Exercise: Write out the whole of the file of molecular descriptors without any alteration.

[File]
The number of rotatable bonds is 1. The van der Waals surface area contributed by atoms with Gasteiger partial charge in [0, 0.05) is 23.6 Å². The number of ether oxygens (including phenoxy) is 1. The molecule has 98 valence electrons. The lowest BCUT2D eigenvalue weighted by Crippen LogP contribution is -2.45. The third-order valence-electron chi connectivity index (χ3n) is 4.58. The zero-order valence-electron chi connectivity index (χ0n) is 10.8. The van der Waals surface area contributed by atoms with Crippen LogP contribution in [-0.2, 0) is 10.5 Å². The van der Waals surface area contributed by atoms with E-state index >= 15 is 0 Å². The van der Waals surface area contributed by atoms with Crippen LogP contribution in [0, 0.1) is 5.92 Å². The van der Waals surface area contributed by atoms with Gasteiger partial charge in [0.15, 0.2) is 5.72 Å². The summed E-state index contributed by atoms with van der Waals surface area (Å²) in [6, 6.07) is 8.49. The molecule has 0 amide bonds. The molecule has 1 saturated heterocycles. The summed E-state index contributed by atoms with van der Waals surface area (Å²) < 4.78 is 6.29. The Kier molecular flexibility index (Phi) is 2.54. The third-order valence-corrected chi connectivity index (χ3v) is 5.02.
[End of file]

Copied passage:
The number of rotatable bonds is 1. The van der Waals surface area contributed by atoms with Gasteiger partial charge in [0, 0.05) is 23.6 Å². The number of ether oxygens (including phenoxy) is 1. The molecule has 98 valence electrons. The lowest BCUT2D eigenvalue weighted by Crippen LogP contribution is -2.45. The third-order valence-electron chi connectivity index (χ3n) is 4.58. The zero-order valence-electron chi connectivity index (χ0n) is 10.8. The van der Waals surface area contributed by atoms with Crippen LogP contribution in [-0.2, 0) is 10.5 Å². The van der Waals surface area contributed by atoms with E-state index >= 15 is 0 Å². The van der Waals surface area contributed by atoms with Crippen LogP contribution in [0, 0.1) is 5.92 Å². The van der Waals surface area contributed by atoms with Gasteiger partial charge in [0.15, 0.2) is 5.72 Å². The summed E-state index contributed by atoms with van der Waals surface area (Å²) in [6, 6.07) is 8.49. The molecule has 0 amide bonds. The molecule has 1 saturated heterocycles. The summed E-state index contributed by atoms with van der Waals surface area (Å²) < 4.78 is 6.29. The Kier molecular flexibility index (Phi) is 2.54. The third-order valence-corrected chi connectivity index (χ3v) is 5.02.